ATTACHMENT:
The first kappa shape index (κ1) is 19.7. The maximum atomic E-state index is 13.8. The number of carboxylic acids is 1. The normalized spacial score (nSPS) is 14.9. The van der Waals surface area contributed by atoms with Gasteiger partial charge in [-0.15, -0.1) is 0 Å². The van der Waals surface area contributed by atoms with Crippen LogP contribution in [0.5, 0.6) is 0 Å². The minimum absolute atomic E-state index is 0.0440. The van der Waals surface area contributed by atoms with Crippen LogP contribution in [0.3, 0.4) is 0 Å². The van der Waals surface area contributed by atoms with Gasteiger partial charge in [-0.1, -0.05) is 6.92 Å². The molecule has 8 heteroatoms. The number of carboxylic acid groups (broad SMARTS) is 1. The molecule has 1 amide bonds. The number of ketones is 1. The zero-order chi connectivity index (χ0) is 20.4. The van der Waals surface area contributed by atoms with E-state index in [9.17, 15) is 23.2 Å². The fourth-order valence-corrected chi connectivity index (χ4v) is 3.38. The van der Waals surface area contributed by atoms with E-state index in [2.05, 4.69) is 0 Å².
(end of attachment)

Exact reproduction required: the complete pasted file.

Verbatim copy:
The first kappa shape index (κ1) is 19.7. The maximum atomic E-state index is 13.8. The number of carboxylic acids is 1. The normalized spacial score (nSPS) is 14.9. The van der Waals surface area contributed by atoms with Gasteiger partial charge in [-0.15, -0.1) is 0 Å². The van der Waals surface area contributed by atoms with Crippen LogP contribution in [0.5, 0.6) is 0 Å². The minimum absolute atomic E-state index is 0.0440. The van der Waals surface area contributed by atoms with Crippen LogP contribution in [0.3, 0.4) is 0 Å². The van der Waals surface area contributed by atoms with Gasteiger partial charge in [-0.1, -0.05) is 6.92 Å². The molecule has 8 heteroatoms. The number of carboxylic acid groups (broad SMARTS) is 1. The molecule has 1 amide bonds. The number of ketones is 1. The zero-order chi connectivity index (χ0) is 20.4. The van der Waals surface area contributed by atoms with E-state index in [9.17, 15) is 23.2 Å². The fourth-order valence-corrected chi connectivity index (χ4v) is 3.38. The van der Waals surface area contributed by atoms with E-state index in [2.05, 4.69) is 0 Å².